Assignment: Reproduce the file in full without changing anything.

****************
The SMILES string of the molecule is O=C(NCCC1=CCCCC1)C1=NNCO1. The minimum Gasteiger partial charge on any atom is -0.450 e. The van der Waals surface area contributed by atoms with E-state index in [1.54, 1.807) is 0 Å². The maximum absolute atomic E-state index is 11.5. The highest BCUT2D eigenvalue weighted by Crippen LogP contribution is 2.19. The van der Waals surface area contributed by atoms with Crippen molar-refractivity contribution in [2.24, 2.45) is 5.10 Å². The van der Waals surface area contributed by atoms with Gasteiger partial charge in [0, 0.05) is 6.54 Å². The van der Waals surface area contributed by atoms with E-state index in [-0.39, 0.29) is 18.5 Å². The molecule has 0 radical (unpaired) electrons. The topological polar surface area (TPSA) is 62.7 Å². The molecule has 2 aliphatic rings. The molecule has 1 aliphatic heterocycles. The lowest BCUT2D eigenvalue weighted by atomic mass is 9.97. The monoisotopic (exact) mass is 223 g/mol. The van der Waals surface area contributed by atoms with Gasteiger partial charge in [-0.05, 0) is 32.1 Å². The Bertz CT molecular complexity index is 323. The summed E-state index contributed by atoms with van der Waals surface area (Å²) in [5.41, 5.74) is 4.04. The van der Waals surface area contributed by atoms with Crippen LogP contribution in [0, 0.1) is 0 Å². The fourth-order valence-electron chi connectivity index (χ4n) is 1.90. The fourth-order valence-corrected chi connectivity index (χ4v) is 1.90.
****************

The SMILES string of the molecule is O=C(NCCC1=CCCCC1)C1=NNCO1. The minimum Gasteiger partial charge on any atom is -0.450 e. The van der Waals surface area contributed by atoms with E-state index in [1.54, 1.807) is 0 Å². The maximum absolute atomic E-state index is 11.5. The highest BCUT2D eigenvalue weighted by Crippen LogP contribution is 2.19. The van der Waals surface area contributed by atoms with Crippen molar-refractivity contribution in [2.24, 2.45) is 5.10 Å². The van der Waals surface area contributed by atoms with Gasteiger partial charge in [0, 0.05) is 6.54 Å². The van der Waals surface area contributed by atoms with E-state index in [-0.39, 0.29) is 18.5 Å². The molecule has 0 radical (unpaired) electrons. The topological polar surface area (TPSA) is 62.7 Å². The molecule has 2 aliphatic rings. The molecule has 1 aliphatic heterocycles. The lowest BCUT2D eigenvalue weighted by atomic mass is 9.97. The monoisotopic (exact) mass is 223 g/mol. The van der Waals surface area contributed by atoms with Gasteiger partial charge in [-0.05, 0) is 32.1 Å². The Bertz CT molecular complexity index is 323. The summed E-state index contributed by atoms with van der Waals surface area (Å²) in [5.41, 5.74) is 4.04. The van der Waals surface area contributed by atoms with Crippen LogP contribution in [0, 0.1) is 0 Å². The fourth-order valence-electron chi connectivity index (χ4n) is 1.90. The fourth-order valence-corrected chi connectivity index (χ4v) is 1.90.